16 September 2017

Workers' rights: 'Pakistan has very low safety standards'

KARACHI: Almost a year after the deadliest disaster in the shipbreaking industry, the Pakistani government and employers have yet to do anything to improve the situation and save other workers from meeting the same fate as that of their colleagues, remarked Kan Matsuzaki, head of shipbreaking and shipbuilding at IndustriALL Global Union, in an interview with The Express Tribune.

He was referring to his visit to Gadani where on November 1 last year 26 workers were killed and several others were injured after a decommissioned oil tanker caught fire during dismantling. The incident sparked uproar across the world, as the authorities struggled with the 100 metre high flames that engulfed the ships for four days.

Zehri suspends ship-breaking at Gadani yard
This was Matsuzaki’s second visit to the country and he was seemingly disappointed with the lack of attention being given by the government and employers to the rights and safety of workers. “I visited Gadani in late 2013 and four years later I see nothing has changed,” Matsuzaki lamented.

“Last time, I saw workers waiting for a doctor to come to the small hospital established there and I saw that this time again,” he said.
IndustriALL is one of the largest global union federations with a membership of over 50 million from 140 countries, according to its website. The Geneva-based federation claims to fight for “another model of globalisation and a new economic and social model that puts people first, based on democracy and social justice”.

Mentioning the importance of international and regional cooperation to improve working conditions, Matsuzaki cited the example of India as the leader of the shipbreaking industry in terms of workers’ rights, safety and workplace conditions and commented that Pakistan fell into the worst category because of its approach towards unions, among other things.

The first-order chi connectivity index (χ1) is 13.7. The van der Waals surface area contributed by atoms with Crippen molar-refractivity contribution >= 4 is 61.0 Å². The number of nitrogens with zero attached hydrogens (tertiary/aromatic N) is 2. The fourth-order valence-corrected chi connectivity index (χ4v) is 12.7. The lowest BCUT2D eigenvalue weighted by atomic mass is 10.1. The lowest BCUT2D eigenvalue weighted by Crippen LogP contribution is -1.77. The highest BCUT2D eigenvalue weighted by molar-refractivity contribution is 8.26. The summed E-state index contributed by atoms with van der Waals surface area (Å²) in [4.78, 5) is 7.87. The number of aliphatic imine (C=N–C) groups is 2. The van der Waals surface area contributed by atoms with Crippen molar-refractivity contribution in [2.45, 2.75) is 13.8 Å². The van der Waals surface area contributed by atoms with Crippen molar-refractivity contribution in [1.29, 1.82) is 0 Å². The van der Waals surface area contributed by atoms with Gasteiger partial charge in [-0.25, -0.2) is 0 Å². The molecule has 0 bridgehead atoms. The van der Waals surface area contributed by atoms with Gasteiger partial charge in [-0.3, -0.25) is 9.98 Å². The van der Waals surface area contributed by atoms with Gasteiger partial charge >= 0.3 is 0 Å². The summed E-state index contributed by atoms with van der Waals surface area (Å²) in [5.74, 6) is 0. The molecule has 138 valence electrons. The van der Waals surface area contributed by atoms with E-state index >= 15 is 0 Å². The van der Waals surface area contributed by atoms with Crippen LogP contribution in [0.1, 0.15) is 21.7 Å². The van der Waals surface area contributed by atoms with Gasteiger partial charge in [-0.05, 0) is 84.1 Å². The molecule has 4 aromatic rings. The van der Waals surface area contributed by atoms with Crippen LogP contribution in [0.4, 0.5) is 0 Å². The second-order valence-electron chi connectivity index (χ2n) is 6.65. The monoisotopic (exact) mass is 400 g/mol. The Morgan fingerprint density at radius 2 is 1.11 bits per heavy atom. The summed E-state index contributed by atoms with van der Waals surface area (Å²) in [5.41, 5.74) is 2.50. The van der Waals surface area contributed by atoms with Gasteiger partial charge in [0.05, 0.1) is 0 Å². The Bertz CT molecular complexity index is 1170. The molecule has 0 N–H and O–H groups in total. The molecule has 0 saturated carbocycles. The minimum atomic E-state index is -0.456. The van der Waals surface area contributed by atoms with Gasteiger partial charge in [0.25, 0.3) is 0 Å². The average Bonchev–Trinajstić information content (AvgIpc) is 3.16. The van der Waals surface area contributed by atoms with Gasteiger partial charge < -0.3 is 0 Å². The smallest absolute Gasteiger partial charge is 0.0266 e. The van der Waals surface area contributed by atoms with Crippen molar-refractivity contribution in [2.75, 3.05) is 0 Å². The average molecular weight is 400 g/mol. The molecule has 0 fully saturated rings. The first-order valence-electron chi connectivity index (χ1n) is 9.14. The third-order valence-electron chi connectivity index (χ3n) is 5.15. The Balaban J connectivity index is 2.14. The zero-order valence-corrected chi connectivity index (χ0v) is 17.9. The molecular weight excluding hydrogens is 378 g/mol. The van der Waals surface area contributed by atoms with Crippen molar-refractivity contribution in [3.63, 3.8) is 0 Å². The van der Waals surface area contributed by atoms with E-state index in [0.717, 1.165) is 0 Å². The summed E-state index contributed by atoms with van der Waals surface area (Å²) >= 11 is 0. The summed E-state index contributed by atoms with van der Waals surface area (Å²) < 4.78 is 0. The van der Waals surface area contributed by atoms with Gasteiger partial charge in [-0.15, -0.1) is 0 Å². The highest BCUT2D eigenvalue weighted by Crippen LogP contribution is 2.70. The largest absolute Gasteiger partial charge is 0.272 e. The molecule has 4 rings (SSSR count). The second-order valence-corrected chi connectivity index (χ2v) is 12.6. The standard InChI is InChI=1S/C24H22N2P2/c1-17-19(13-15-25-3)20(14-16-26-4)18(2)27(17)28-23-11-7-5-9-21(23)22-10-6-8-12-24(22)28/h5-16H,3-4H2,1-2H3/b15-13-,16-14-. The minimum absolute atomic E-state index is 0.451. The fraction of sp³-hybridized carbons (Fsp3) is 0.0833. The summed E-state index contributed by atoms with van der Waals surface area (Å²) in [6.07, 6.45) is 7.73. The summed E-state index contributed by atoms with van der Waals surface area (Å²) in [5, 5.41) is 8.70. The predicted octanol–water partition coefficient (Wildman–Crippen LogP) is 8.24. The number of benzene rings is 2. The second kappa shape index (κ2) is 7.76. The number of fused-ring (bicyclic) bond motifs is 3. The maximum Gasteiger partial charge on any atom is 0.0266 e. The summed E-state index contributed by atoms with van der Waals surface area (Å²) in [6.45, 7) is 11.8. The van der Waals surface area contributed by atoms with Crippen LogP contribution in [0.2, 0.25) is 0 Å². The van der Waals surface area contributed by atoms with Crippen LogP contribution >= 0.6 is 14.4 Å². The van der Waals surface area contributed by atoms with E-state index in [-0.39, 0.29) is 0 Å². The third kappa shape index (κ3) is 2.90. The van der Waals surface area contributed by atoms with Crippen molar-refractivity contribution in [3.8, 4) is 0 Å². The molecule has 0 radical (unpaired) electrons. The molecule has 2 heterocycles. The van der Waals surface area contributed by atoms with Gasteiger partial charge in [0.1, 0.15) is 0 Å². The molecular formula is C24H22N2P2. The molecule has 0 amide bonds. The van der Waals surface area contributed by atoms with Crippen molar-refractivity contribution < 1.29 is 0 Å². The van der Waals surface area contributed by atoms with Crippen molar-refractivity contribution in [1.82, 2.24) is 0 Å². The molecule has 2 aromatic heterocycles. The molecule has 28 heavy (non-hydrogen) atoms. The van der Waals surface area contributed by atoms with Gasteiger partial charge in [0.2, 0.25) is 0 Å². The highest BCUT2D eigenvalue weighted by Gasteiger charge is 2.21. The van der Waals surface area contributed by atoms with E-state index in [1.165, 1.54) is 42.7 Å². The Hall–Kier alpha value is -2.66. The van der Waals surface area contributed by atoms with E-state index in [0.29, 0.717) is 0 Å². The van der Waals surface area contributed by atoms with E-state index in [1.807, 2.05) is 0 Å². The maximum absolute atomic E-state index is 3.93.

Another worker dies in Gadani
“There are many countries where non-union governments exist, like it is here and was in India. However, India improved considerably and so did its shipbreaking industry in Alang, Gujarat after the government coordinated with the unions,” he said, estimating a rise of 15,000 members in the shipbreaking union in a decade.

He compared the approach of the two countries and said that earlier in India the authorities, including police, would halt the activities of unions and put a virtual ban on them but later they realised that it was inevitable to coordinate with unions, ie workers, for a better tomorrow.

He said that after the November 1 tragedy, IndustriALL, through its affiliates in the country, pushed the government to revise its safety laws. “Pakistan basically has very low standards of safety in its national law. That’s why we asked it to ratify the Hong Kong convention on shipbreaking but one also needs to look at its implementation,” he said.

Dangerous working conditions at Gadani
Meanwhile, Suzana Miller, the global projects and rights officer with IndustriALL, added that politically, there is a misconception or perhaps a lack of knowledge about unions.

“Even the International Monetary Fund and World Bank say that economies that work the best are the ones that recognise unions,” she said.

“We have the example of the Swedish prime minister who is part of our executive council. When a company is led by a union-oriented prime minister, I don’t think people would be complaining. It is a question of educating the government and employers, not only the workers, on working together for a better world.”

She added that after working with the unions in India for years, her federation learned that unions, such as those in Alang, which is a similar remote town like Gadani, should be connected with those in Mumbai so that their news is broadcasted.

Gadani’s ship-breaking workers threaten to go on strike
“It was horrific to imagine that people were burnt for four days. They jumped off the ships to save their lives. People don’t realise what is happening in Gadani unless there is a disaster,” she said.

Miller said that she told the Gadani workers – in a bid to express solidarity with them – that they were not alone and needed to understand their goals and rights together. “There is a dire need for a regional alliance, but unfortunately in the case of Pakistan, India and Bangladesh, the countries are blocked. So we need creative ways to connect.”

Stressing the need of unionisation, the IndustriALL delegate visiting the country said that unions should work in collaboration with each other towards a common goal.

Source: 14 September 2017

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